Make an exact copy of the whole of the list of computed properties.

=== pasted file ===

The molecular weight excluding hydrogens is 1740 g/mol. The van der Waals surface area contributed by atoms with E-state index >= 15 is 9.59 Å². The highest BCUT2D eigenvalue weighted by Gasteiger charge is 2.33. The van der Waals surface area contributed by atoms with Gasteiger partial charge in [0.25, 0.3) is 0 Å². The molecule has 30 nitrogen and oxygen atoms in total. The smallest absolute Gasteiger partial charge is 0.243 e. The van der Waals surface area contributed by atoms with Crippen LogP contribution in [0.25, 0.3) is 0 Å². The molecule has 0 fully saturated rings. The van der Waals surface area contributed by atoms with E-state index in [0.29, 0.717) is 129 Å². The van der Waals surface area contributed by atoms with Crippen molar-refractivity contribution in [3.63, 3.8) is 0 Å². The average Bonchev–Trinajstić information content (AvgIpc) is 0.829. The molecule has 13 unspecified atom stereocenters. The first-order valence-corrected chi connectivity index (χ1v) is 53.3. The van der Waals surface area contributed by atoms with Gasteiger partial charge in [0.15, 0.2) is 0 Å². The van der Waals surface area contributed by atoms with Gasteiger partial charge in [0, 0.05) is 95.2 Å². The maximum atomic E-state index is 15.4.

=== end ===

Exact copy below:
The molecular weight excluding hydrogens is 1740 g/mol. The van der Waals surface area contributed by atoms with E-state index >= 15 is 9.59 Å². The highest BCUT2D eigenvalue weighted by Gasteiger charge is 2.33. The van der Waals surface area contributed by atoms with Gasteiger partial charge in [0.25, 0.3) is 0 Å². The molecule has 30 nitrogen and oxygen atoms in total. The smallest absolute Gasteiger partial charge is 0.243 e. The van der Waals surface area contributed by atoms with Crippen LogP contribution in [0.25, 0.3) is 0 Å². The molecule has 0 fully saturated rings. The van der Waals surface area contributed by atoms with E-state index in [0.29, 0.717) is 129 Å². The van der Waals surface area contributed by atoms with Crippen molar-refractivity contribution in [3.63, 3.8) is 0 Å². The average Bonchev–Trinajstić information content (AvgIpc) is 0.829. The molecule has 13 unspecified atom stereocenters. The first-order valence-corrected chi connectivity index (χ1v) is 53.3. The van der Waals surface area contributed by atoms with Gasteiger partial charge in [0.15, 0.2) is 0 Å². The van der Waals surface area contributed by atoms with Gasteiger partial charge in [0, 0.05) is 95.2 Å². The maximum atomic E-state index is 15.4.